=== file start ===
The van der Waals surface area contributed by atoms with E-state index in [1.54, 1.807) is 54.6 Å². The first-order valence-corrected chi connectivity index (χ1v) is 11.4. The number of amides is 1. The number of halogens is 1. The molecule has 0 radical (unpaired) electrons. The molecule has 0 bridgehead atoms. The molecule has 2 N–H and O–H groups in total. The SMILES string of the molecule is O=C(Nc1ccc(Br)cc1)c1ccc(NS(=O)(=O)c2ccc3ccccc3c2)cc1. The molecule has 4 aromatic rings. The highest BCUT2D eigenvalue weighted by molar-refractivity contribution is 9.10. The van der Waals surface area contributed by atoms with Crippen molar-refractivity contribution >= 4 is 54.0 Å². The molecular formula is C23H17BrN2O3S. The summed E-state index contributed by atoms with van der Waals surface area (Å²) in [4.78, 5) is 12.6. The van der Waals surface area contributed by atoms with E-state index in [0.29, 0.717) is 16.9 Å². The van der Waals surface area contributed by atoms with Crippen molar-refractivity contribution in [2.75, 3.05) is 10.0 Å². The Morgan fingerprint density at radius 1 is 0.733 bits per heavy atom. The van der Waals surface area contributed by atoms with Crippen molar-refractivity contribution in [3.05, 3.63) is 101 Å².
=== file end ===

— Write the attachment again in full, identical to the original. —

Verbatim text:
The van der Waals surface area contributed by atoms with E-state index in [1.54, 1.807) is 54.6 Å². The first-order valence-corrected chi connectivity index (χ1v) is 11.4. The number of amides is 1. The number of halogens is 1. The molecule has 0 radical (unpaired) electrons. The molecule has 0 bridgehead atoms. The molecule has 2 N–H and O–H groups in total. The SMILES string of the molecule is O=C(Nc1ccc(Br)cc1)c1ccc(NS(=O)(=O)c2ccc3ccccc3c2)cc1. The molecule has 4 aromatic rings. The highest BCUT2D eigenvalue weighted by molar-refractivity contribution is 9.10. The van der Waals surface area contributed by atoms with Crippen molar-refractivity contribution >= 4 is 54.0 Å². The molecular formula is C23H17BrN2O3S. The summed E-state index contributed by atoms with van der Waals surface area (Å²) in [4.78, 5) is 12.6. The van der Waals surface area contributed by atoms with E-state index in [0.29, 0.717) is 16.9 Å². The van der Waals surface area contributed by atoms with Crippen molar-refractivity contribution in [2.75, 3.05) is 10.0 Å². The Morgan fingerprint density at radius 1 is 0.733 bits per heavy atom. The van der Waals surface area contributed by atoms with Crippen molar-refractivity contribution in [3.05, 3.63) is 101 Å².